• The full title of the painting is: “Truth coming out of her well, armed with her whip to punish humanity” (La Vérité sortant du puits armée de son martinet pour châtier l’humanité), inspired by the phrase of Democritus that

we know nothing in reality, for truth lies in an abyss.

  • The artist painted a real well—the one from the Cluny Museum (Musée de Cluny) in Paris, but changed the height of the shaft site by removing the overflow drain figure so that the model has a support. Even the Virginia creeper is real and still adorns the wall to this day; Jerome added only the large lush arum leaves.
  • The idea for the naked model comes from the French expression la vérité nue, ‘naked truth’.
  • The allegorical image of the naked Truth holding a mirror and thrown at the bottom of a well is so enigmatic that the French often call Gérôme’s work “our Mona Lisa.”
  • In his preface to a 1902 volume of the journal The Aesthetic Nude (Le Nu Esthétique) by artist Émile Bayard, Gérôme used the metaphor of the Truth and the well to describe the broad and irreversible influence of photography:

Photography is an art. It forces artists to discard their old routine and forget their old formulas. It has opened our eyes and forced us to see that which previously we have not seen; a great and inexpressible service for Art. It is thanks to photography that Truth has finally come out of her well. She will never go back.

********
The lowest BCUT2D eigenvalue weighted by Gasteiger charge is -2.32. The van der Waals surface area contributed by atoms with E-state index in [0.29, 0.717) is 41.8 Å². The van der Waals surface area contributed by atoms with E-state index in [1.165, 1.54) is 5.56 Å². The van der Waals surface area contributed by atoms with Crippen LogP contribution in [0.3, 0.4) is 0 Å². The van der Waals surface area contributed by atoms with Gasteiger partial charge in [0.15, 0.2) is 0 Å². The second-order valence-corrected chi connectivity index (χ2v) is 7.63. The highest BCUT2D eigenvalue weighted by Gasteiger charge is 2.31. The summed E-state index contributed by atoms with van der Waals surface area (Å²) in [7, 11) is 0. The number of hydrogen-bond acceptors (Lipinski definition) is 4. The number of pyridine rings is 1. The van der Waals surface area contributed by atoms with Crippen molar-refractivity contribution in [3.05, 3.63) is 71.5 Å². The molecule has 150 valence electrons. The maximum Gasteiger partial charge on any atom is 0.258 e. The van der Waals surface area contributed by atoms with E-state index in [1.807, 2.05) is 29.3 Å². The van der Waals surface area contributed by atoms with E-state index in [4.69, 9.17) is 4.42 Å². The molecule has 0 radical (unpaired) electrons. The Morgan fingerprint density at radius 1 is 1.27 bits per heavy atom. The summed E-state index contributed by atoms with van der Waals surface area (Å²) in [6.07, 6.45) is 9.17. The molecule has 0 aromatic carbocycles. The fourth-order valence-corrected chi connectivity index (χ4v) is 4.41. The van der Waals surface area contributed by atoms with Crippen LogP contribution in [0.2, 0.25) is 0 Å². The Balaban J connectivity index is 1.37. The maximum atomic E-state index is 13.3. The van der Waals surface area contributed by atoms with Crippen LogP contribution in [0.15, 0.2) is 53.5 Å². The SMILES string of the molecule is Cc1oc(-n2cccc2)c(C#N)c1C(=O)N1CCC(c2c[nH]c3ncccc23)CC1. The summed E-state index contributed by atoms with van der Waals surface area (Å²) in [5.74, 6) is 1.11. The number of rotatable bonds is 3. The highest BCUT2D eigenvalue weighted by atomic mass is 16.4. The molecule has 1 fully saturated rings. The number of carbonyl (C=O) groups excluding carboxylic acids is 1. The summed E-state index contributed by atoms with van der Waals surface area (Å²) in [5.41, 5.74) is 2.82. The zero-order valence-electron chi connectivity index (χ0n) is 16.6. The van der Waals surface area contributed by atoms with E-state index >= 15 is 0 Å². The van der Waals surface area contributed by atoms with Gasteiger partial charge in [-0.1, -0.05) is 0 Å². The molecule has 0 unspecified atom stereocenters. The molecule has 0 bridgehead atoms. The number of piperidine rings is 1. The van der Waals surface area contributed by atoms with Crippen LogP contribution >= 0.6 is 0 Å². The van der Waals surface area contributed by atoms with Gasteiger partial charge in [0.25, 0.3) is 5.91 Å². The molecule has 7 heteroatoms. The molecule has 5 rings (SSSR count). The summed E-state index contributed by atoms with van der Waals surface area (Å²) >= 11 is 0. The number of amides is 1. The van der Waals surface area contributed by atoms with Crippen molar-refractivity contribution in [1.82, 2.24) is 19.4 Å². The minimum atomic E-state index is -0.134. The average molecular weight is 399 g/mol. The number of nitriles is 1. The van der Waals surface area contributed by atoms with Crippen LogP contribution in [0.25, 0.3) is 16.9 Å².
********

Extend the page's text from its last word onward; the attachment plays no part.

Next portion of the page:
• Jerome was so attached to his work that he kept it hanging over his bed.
  • The artist was so deeply interested in the subject that he painted a series of paintings in which the Truth is depicted as a naked woman thrown at the bottom of a well or coming out of it. In each of these paintings, the mirror is invariably present as an attribute of the Truth, reflecting the world and human affairs. Jean-Léon Gérôme, Truth at the Bottom of a Well (study for a painting of 1895)   Jean-Léon Gérôme, Mendacibus et histrionibus occisa in puteo jacet alma Veritas (The nurturer Truth lies in a well, having been killed by liars and actors, 1895)   Jean-Léon Gérôme, Truth Is at the Bottom of the Well (1895)


  • Ackerman, G. 1981. Notes autobiographiques présentées et annotées. Vesoul.Diogenes Laertius. Lives of Eminent Philosophers. IX, 72. Perseus Project. Tufts University.
  • Gerome, J.-L. 1896. La Vérité sortant du puits. Source: Segrey Prokopenko, Wikimedia Commons.
  • Gerome, J.-L. 1895. Mendacibus et histrionibus occisa in puteo jacet alma Veritas (The nurturer Truth lies in a well, having been killed by liars and actors). Wikimedia.
  • Gerome, J.-L. 1895. Truth at the Bottom of a Well (study for a painting of 1895). Musée Georges-Garret, Vesoul.
  • Gerome, J.-L. 1895. Truth is at the Bottom of the Well. Musée des Beaux-Arts de Lyon.
  • Leclercq, A. 2018. “La légende raconte qu’un jour la vérité et le mensonge se sont croisés…” // PositivR. 13 août. URL:
  • Moreau-Vauthier, Ch. 1906. Gérôme peintre et sculpteur l’homme et l’artiste d’après sa correspondance, ses notes, les souvenirs de ces élèves et ses amis. Paris: Librairie Hachette & cie.
  • Noël, B. Hournon, J. 2006. Parisiana: la capitale des peintres au XIXème siècle. Paris: DISLAB. p. 147.